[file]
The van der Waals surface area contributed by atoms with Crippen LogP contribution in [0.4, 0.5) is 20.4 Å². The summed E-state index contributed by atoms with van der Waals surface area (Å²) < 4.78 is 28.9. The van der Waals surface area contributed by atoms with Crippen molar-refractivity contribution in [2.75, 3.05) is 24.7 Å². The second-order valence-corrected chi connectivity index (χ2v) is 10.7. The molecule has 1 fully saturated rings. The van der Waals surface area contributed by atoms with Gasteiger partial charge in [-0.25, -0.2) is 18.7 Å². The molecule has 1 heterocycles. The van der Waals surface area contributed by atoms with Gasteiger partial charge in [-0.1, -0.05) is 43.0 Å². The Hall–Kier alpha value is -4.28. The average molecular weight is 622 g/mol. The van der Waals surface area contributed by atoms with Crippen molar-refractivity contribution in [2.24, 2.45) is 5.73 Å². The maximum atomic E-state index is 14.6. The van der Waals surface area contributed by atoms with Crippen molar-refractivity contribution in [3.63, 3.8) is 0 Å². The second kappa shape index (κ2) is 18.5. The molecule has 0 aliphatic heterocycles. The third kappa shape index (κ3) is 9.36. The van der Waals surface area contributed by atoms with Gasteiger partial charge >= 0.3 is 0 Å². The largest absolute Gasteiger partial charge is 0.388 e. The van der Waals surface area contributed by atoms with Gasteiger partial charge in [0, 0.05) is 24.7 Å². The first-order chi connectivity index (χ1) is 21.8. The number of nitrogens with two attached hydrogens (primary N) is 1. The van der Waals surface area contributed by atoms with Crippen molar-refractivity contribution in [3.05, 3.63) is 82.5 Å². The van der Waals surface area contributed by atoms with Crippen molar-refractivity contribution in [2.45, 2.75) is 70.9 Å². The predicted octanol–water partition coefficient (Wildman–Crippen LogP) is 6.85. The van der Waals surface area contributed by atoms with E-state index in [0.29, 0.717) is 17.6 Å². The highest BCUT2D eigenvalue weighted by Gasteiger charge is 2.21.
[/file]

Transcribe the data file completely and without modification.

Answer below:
The van der Waals surface area contributed by atoms with Crippen LogP contribution in [0.4, 0.5) is 20.4 Å². The summed E-state index contributed by atoms with van der Waals surface area (Å²) < 4.78 is 28.9. The van der Waals surface area contributed by atoms with Crippen molar-refractivity contribution in [2.75, 3.05) is 24.7 Å². The second-order valence-corrected chi connectivity index (χ2v) is 10.7. The molecule has 1 fully saturated rings. The van der Waals surface area contributed by atoms with Gasteiger partial charge in [-0.25, -0.2) is 18.7 Å². The molecule has 1 heterocycles. The van der Waals surface area contributed by atoms with Gasteiger partial charge in [-0.1, -0.05) is 43.0 Å². The Hall–Kier alpha value is -4.28. The average molecular weight is 622 g/mol. The van der Waals surface area contributed by atoms with Crippen molar-refractivity contribution in [2.24, 2.45) is 5.73 Å². The maximum atomic E-state index is 14.6. The van der Waals surface area contributed by atoms with Crippen molar-refractivity contribution in [3.63, 3.8) is 0 Å². The second kappa shape index (κ2) is 18.5. The molecule has 0 aliphatic heterocycles. The third kappa shape index (κ3) is 9.36. The van der Waals surface area contributed by atoms with Gasteiger partial charge >= 0.3 is 0 Å². The largest absolute Gasteiger partial charge is 0.388 e. The van der Waals surface area contributed by atoms with Gasteiger partial charge in [0, 0.05) is 24.7 Å². The first-order chi connectivity index (χ1) is 21.8. The number of nitrogens with two attached hydrogens (primary N) is 1. The van der Waals surface area contributed by atoms with Crippen molar-refractivity contribution in [3.05, 3.63) is 82.5 Å². The van der Waals surface area contributed by atoms with Crippen molar-refractivity contribution in [2.45, 2.75) is 70.9 Å². The predicted octanol–water partition coefficient (Wildman–Crippen LogP) is 6.85. The van der Waals surface area contributed by atoms with E-state index in [0.29, 0.717) is 17.6 Å². The highest BCUT2D eigenvalue weighted by Gasteiger charge is 2.21.